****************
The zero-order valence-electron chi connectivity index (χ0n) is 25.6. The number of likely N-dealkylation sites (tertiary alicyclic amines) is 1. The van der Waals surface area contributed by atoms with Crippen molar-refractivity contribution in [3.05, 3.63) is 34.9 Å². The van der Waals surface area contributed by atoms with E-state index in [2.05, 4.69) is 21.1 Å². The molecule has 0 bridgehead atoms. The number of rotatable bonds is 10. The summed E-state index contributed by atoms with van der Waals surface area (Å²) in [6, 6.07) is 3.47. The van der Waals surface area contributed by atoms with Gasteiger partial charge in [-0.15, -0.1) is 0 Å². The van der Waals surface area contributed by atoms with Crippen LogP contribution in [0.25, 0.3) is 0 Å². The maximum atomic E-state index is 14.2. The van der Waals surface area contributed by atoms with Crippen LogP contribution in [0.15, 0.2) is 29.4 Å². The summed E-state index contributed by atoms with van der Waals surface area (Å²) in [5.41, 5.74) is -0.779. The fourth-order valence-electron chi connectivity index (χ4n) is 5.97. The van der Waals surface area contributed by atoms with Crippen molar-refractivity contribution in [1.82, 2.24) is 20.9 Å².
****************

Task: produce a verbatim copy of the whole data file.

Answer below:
The zero-order valence-electron chi connectivity index (χ0n) is 25.6. The number of likely N-dealkylation sites (tertiary alicyclic amines) is 1. The van der Waals surface area contributed by atoms with Crippen molar-refractivity contribution in [3.05, 3.63) is 34.9 Å². The van der Waals surface area contributed by atoms with E-state index in [2.05, 4.69) is 21.1 Å². The molecule has 0 bridgehead atoms. The number of rotatable bonds is 10. The summed E-state index contributed by atoms with van der Waals surface area (Å²) in [6, 6.07) is 3.47. The van der Waals surface area contributed by atoms with Gasteiger partial charge in [-0.15, -0.1) is 0 Å². The van der Waals surface area contributed by atoms with Crippen LogP contribution in [0.25, 0.3) is 0 Å². The maximum atomic E-state index is 14.2. The van der Waals surface area contributed by atoms with Crippen LogP contribution in [0.15, 0.2) is 29.4 Å². The summed E-state index contributed by atoms with van der Waals surface area (Å²) in [5.41, 5.74) is -0.779. The fourth-order valence-electron chi connectivity index (χ4n) is 5.97. The van der Waals surface area contributed by atoms with Crippen molar-refractivity contribution in [1.82, 2.24) is 20.9 Å².